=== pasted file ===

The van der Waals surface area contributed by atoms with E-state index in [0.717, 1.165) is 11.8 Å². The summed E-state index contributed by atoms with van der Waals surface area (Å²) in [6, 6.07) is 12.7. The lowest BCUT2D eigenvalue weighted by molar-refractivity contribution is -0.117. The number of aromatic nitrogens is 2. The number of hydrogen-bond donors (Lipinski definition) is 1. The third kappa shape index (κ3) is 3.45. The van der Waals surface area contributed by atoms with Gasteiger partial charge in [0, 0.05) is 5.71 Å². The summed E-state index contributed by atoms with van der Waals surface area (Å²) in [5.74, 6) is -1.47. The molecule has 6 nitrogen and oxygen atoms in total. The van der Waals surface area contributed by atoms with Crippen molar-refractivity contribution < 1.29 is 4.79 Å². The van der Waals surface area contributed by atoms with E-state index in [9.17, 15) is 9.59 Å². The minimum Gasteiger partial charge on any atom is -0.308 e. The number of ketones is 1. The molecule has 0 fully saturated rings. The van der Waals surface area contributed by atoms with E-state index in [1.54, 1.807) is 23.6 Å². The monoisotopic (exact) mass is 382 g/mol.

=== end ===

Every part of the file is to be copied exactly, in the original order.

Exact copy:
The van der Waals surface area contributed by atoms with E-state index in [0.717, 1.165) is 11.8 Å². The summed E-state index contributed by atoms with van der Waals surface area (Å²) in [6, 6.07) is 12.7. The lowest BCUT2D eigenvalue weighted by molar-refractivity contribution is -0.117. The number of aromatic nitrogens is 2. The number of hydrogen-bond donors (Lipinski definition) is 1. The third kappa shape index (κ3) is 3.45. The van der Waals surface area contributed by atoms with Gasteiger partial charge in [0, 0.05) is 5.71 Å². The summed E-state index contributed by atoms with van der Waals surface area (Å²) in [5.74, 6) is -1.47. The molecule has 6 nitrogen and oxygen atoms in total. The van der Waals surface area contributed by atoms with Crippen molar-refractivity contribution < 1.29 is 4.79 Å². The van der Waals surface area contributed by atoms with E-state index in [9.17, 15) is 9.59 Å². The minimum Gasteiger partial charge on any atom is -0.308 e. The number of ketones is 1. The molecule has 0 fully saturated rings. The van der Waals surface area contributed by atoms with E-state index in [1.54, 1.807) is 23.6 Å². The monoisotopic (exact) mass is 382 g/mol.